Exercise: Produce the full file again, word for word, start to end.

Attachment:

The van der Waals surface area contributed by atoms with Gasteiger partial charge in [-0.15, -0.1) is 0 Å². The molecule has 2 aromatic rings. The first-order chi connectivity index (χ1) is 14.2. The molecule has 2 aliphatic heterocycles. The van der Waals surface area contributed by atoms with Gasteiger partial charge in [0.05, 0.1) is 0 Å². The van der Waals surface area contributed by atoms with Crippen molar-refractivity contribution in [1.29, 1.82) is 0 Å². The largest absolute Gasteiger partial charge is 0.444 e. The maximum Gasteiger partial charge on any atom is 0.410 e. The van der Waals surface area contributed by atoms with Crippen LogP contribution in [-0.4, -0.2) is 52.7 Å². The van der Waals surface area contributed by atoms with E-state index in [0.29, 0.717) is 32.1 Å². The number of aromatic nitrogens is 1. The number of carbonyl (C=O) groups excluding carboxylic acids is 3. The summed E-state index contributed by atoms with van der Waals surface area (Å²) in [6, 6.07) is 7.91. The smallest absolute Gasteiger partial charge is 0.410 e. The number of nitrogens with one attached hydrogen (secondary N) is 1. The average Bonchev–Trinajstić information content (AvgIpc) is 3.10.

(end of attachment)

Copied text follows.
The van der Waals surface area contributed by atoms with Gasteiger partial charge in [-0.15, -0.1) is 0 Å². The molecule has 2 aromatic rings. The first-order chi connectivity index (χ1) is 14.2. The molecule has 2 aliphatic heterocycles. The van der Waals surface area contributed by atoms with Gasteiger partial charge in [0.05, 0.1) is 0 Å². The van der Waals surface area contributed by atoms with Crippen molar-refractivity contribution in [1.29, 1.82) is 0 Å². The largest absolute Gasteiger partial charge is 0.444 e. The maximum Gasteiger partial charge on any atom is 0.410 e. The van der Waals surface area contributed by atoms with Crippen LogP contribution in [-0.4, -0.2) is 52.7 Å². The van der Waals surface area contributed by atoms with E-state index in [0.29, 0.717) is 32.1 Å². The number of aromatic nitrogens is 1. The number of carbonyl (C=O) groups excluding carboxylic acids is 3. The summed E-state index contributed by atoms with van der Waals surface area (Å²) in [6, 6.07) is 7.91. The smallest absolute Gasteiger partial charge is 0.410 e. The number of nitrogens with one attached hydrogen (secondary N) is 1. The average Bonchev–Trinajstić information content (AvgIpc) is 3.10.